While she waited, she ran her fingers along Rising Wind’s neck, just under his mane and down his back. He twisted his head and used his lips to muss her hair which had already begun its unruly descent from the braid. She smiled and rested her hand on his nose.
Ismene galloped across the countryside with a groom trailing behind to keep an eye on her. She charged Rising Wind up the hill and in to the wooded area east of the castle. Soon, a small river and thirty-foot waterfall halted her progress away from the stifling castle.
She dismounted and stood at the edge. The deceptively lazy river didn’t appear deep or large, possibly twenty feet across. Ismene moved toward the waterfall and pool at the bottom. She savored the pinpricks of cold as the mist floated up off the surface.
The groom from the stables dismounted and stood guard near the edge of the clearing. He kept his gaze averted from Ismene. She assumed this would be as close to alone as she’d ever again be. With a sigh, she sat down on the bank and took off her boots and stockings. She glanced once more at the back of the groom’s head and lifted her skirts, stepping carefully into the chilly pool.
Her dress dampened under the sprinkle of mist, but she didn’t care. She allowed her mind to drift far away to mythical lands she’d read of in her father’s library of books. She took cautious steps over slimy rocks that twisted under her feet until she was knee deep. Her dress dragged along the surface, unable to lift it any higher without being completely inappropriate.
Gathering the material in one hand, she swept her fingers along the surface and watched the wiggly trails left briefly in their path.
“I hate this place.”
She said the words out loud, but her conviction was mediocre, even to her own ears. This was beautiful. Here. The castle had the rose garden and such finery. What she did not have, though, was a sense of her place in it all. She did not belong.
Ismene sank down to her knees and sat on her heels, the water reaching her chest. She gasped at the change in temperature but relished how alive it made her feel … diverted and a little mischievous. How would she explain this when she returned to the castle?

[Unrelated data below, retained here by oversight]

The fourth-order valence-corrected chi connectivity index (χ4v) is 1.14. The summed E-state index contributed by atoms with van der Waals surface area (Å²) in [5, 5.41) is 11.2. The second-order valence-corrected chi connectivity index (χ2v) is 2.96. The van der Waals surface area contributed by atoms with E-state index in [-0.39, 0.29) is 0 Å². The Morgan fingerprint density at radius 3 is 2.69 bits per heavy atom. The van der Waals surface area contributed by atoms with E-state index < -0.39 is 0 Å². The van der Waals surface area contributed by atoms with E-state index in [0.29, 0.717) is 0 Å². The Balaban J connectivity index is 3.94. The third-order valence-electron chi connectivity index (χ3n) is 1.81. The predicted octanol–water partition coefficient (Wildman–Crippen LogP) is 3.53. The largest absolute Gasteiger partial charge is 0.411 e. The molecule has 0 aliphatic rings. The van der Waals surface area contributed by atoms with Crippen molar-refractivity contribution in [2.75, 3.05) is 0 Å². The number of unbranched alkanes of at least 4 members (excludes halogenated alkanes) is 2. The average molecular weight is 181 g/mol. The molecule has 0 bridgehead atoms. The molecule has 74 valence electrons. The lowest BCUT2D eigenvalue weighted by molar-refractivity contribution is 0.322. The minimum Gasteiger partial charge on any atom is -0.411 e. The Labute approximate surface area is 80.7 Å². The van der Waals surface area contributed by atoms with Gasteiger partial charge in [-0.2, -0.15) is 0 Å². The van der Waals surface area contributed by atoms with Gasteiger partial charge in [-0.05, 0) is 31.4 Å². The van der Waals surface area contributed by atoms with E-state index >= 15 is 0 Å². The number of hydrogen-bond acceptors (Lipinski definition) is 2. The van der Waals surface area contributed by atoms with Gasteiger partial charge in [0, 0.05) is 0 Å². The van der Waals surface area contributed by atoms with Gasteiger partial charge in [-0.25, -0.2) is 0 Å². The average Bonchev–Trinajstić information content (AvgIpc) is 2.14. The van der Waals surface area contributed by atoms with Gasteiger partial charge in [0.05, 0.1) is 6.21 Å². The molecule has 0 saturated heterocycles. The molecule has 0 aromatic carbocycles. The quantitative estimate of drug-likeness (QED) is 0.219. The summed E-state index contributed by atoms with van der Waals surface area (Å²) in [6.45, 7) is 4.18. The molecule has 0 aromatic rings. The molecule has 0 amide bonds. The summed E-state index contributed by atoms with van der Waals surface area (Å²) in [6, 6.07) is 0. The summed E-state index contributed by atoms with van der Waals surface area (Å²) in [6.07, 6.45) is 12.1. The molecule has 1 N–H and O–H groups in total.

“Do you swim?”
Ismene lost her balance and tipped sideways at the sound of Othniel’s voice rising above the constant din of flowing water. She gasped from the sudden cold up to her neck. Righting herself, she looked over in time to see he’d stepped forward on the shore and reached out as if he could stop her from toppling.
Flustered, she stood on wobbly legs. Her drenched dress a weight upon her body. Her discomfiture one upon her soul.
“I— How did you know where to find me?” A sudden bout of insolence swept over her. “Are you here to chastise me for riding out alone now?”
Othniel didn’t answer. He stared with the slightest twitch of a muscle at his jawline. Ismene guessed him to be tamping down anger and possibly how he’d like to throttle her for traipsing about without a lady-in-waiting . . . and for this unladylike display; surely, she looked like a drowned cat.
Ismene steeled herself for more harsh words, but of every thought whirling through her head, she didn’t expect to see him remove his boots and sword belt in response to her flippant remark. She gaped as he worked his way into the pool, and her traitorous heart hammered in her chest when he stopped before her.
“You weren’t in your room, and after searching out your maid, she directed me to the stable where they said you’d ridden out with a groom.”
His voice was soft, unaccusatory, and the defiant air drained from her, leaving Ismene with a feeling of meekness, reflected in the soft mumble of her words. “There is nothing untoward in my being accompanied by a groom, and I can take care of myself, Sire.”
“Othniel. Please, Ismene.” His voice softened further. “Please call me Othniel.”
She only now grasped a sense that he truly pled for something other than his name. But what? Ismene floundered. She looked up, at first distracted by the sparkling rivulets of water coating his hair. She had no clue what he wanted from her, but his eyes held a force that made her want melt, to give in to his every whim. She shook herself to be rid of her weakness.
“Othniel.” She spoke his name in a voice much sterner than she intended and shivered. “I . . . I’m ready to return to the castle.”
He hesitated as if he had more to say but stepped aside.
Head lowered to avoid his gaze, Ismene shivered more and crept back to shore where she then sat.
Othniel didn’t give her space or time to compose her jumbled thoughts as he knelt and reached for her foot, the edge of his tunic in hand. He moved slow, and Ismene suspected he saw her as a skittish, wild animal. She didn’t know whether to laugh or be offended at the idea, but his gentleness soothed her as he lifted her foot and toweled the water from her icy skin.